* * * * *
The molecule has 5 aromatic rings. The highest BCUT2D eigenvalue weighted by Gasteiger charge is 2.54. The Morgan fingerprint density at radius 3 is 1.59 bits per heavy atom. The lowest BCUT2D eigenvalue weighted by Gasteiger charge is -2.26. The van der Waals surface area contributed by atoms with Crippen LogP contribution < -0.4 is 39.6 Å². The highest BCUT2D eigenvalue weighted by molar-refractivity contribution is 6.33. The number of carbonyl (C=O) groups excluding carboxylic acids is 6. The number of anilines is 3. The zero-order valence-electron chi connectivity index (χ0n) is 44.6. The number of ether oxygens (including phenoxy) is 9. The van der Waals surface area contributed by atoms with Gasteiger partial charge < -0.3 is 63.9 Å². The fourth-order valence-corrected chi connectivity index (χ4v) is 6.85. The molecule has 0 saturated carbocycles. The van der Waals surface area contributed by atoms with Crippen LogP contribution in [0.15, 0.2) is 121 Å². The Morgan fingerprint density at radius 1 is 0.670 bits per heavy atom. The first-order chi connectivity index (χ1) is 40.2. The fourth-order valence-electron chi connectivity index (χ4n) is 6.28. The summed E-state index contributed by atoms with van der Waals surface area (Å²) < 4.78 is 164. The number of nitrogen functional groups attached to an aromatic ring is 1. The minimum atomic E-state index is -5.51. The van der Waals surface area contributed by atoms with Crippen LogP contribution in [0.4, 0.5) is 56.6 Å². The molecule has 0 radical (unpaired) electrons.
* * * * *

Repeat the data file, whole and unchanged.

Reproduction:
The molecule has 5 aromatic rings. The highest BCUT2D eigenvalue weighted by Gasteiger charge is 2.54. The Morgan fingerprint density at radius 3 is 1.59 bits per heavy atom. The lowest BCUT2D eigenvalue weighted by Gasteiger charge is -2.26. The van der Waals surface area contributed by atoms with Crippen LogP contribution < -0.4 is 39.6 Å². The highest BCUT2D eigenvalue weighted by molar-refractivity contribution is 6.33. The number of carbonyl (C=O) groups excluding carboxylic acids is 6. The number of anilines is 3. The zero-order valence-electron chi connectivity index (χ0n) is 44.6. The number of ether oxygens (including phenoxy) is 9. The van der Waals surface area contributed by atoms with Gasteiger partial charge < -0.3 is 63.9 Å². The fourth-order valence-corrected chi connectivity index (χ4v) is 6.85. The molecule has 0 saturated carbocycles. The van der Waals surface area contributed by atoms with Crippen LogP contribution in [0.15, 0.2) is 121 Å². The Morgan fingerprint density at radius 1 is 0.670 bits per heavy atom. The first-order chi connectivity index (χ1) is 40.2. The fourth-order valence-electron chi connectivity index (χ4n) is 6.28. The summed E-state index contributed by atoms with van der Waals surface area (Å²) < 4.78 is 164. The number of nitrogen functional groups attached to an aromatic ring is 1. The minimum atomic E-state index is -5.51. The van der Waals surface area contributed by atoms with Crippen LogP contribution in [0.4, 0.5) is 56.6 Å². The molecule has 0 radical (unpaired) electrons.